HUNTINGTON - Ford Motor Company is being sued in a class action lawsuit by customers who claim their vehicles suddenly accelerated and lacked safety measures to prevent crashes.
Lance R. Belville; Donald C. Carr; Mindi Stewart; Stanley Stewart; Dean Richardson; Christine Salamone; Charles Johnson; Jill Durant; Beverly Gorton; Josh Legato; Michael Antramgarza; Roofwerks Inc.; Quintin Williams; ACA Legal Investigations Inc.; John McGee; Mills Allison; David H. Patton; Inez A. Patton; Laura Elsinger; and Gabriel Kletschka purchased or leased one or more Ford vehicles manufactured between 2002 and 2010 equipped with an electronic throttle control system, but not equipped with adequate fail-safe systems to prevent incidents of sudden unintended acceleration, according to a complaint filed March 28 in the U.S. District Court for the Southern District of West Virginia-Huntington Division.
The plaintiffs claim Ford could have and should have prevented the dangers presented by foreseeable incidents by including a Brake Override System or other fail-safe systems in its vehicles.
Beginning in 2010, recognizing its deadly failure to implement adequate fail-safe systems on its earlier Ford vehicles, Ford began installing a Brake Override System on some of its North American vehicles, but it failed to remedy, or even warn owners and/or lessees about, the lack of a Brake Override System or other fail-safe system on its earlier Ford vehicles, according to the suit.
The plaintiffs claim the Ford models they owned or leased include the 2005 through 2010 Ford Mustang, 2002 through 2005 Mercury Cougar and 2004 through 2010 Ford Explorer.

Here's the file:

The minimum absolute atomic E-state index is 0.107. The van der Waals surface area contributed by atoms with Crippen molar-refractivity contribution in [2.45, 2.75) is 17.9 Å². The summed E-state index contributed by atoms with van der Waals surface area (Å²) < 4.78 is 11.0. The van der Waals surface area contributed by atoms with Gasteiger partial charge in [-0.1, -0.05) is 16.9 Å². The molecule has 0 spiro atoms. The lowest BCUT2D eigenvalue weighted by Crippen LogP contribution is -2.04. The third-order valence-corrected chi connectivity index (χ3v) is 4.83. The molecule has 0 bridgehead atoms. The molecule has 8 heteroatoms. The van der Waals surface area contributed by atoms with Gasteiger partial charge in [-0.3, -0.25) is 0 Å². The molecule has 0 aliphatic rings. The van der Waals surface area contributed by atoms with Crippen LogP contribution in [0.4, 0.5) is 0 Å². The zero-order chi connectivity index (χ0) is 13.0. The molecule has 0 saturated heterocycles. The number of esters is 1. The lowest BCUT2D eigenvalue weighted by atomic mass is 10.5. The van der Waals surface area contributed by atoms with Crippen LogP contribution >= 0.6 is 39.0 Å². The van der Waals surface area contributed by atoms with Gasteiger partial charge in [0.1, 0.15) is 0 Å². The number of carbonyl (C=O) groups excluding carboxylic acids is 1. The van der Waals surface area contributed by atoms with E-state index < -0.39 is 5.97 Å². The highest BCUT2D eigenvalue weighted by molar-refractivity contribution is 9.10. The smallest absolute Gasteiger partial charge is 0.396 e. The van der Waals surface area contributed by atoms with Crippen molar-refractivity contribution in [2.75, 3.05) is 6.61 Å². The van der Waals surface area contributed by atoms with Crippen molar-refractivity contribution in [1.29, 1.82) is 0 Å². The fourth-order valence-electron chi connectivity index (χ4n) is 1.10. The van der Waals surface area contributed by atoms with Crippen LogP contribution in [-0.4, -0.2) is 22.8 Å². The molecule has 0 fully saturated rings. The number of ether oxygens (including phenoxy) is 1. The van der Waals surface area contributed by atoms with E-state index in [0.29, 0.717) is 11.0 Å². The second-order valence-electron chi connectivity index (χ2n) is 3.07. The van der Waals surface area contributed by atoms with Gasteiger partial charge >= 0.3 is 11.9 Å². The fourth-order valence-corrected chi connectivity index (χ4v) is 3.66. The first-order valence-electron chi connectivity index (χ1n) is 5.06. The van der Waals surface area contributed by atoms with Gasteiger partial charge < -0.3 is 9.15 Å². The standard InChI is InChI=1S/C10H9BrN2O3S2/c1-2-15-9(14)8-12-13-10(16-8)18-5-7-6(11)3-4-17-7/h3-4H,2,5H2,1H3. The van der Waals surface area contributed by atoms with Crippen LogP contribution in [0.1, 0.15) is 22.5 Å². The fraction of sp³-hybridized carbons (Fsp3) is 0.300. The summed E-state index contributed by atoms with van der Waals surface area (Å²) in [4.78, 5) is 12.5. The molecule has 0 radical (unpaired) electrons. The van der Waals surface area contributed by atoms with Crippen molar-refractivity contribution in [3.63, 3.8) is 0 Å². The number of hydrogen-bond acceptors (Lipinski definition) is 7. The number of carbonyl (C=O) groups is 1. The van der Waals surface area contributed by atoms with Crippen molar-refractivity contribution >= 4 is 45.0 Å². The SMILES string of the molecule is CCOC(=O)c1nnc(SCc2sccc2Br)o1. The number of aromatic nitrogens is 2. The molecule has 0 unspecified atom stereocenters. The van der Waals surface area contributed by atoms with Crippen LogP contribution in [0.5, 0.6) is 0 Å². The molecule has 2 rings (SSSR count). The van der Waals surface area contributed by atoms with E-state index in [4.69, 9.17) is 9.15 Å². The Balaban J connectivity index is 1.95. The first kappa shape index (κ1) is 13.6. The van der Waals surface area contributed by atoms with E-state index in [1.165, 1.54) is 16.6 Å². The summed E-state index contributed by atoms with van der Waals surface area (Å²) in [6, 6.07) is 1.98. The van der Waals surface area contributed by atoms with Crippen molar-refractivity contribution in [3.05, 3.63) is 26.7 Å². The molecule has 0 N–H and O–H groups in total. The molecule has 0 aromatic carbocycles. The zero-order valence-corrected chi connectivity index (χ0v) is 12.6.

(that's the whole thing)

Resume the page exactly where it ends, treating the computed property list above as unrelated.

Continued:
Ford's unfair or deceptive practices were likely to and did in fact deceive reasonable consumers, including the plaintiffs and other class members, about the true safety and reliability of Ford vehicles, according to the suit.
The plaintiffs claim in purchasing or leasing their vehicles, they relied on the misrepresentations and/or omissions by Ford with respect to the safety and reliability of the vehicles.
Ford's representations turned out not to be true because the vehicles can unexpectedly and dangerously accelerate out of the drivers' control and lack adequate fail-safe systems to prevent this, according to the suit.
The plaintiffs are seeking compensatory and punitive damages, for the court to enjoin Ford from continuing the unfair business practices and pre- and post-judgment interest.
They are being represented by Niall A. Paul and Nathan B. Atkinson of Spilman, Thomas & Battle PLLC; Adam J. Levitt and John E. Tangren of Grant & Eisenhofer; Mark DiCello and Robert F. DiCello of the DiCello Law Firm; Guy R. Bucci, Timothy C. Bailey and Lee Javins of Bucci Bailey & Javins; James R. Bartimus and Stephen M. Gorny of Bartimus, Frickleton, Robertson & Gorny; John T. Murray of Murray and Murray Co.; John Scarola and C. Calvin Warriner III of Searcy, Denney, Scarola, Barnhart & Shipley; Joseph J. Siprut and Aleksandra M.S. Vold of Siprut PC; Keith G. Bremer, Alison K. Hurley and Benjamin L. Price of Bremer, Whyte, Brown & O'Meara LLP; E. Powell Miller and Richard L. Merpi II of the Miller Law Firm; Grant L. Davis and Timothy C. Gaarder of Davis, Bethune & Jones; and Edgar F. Heiskell III.
The case has been assigned to U.S. District Court Judge Robert C. Chambers.
U.S. District Court for the Southern District of West Virginia-Huntington Division case number: 3:13-cv-6529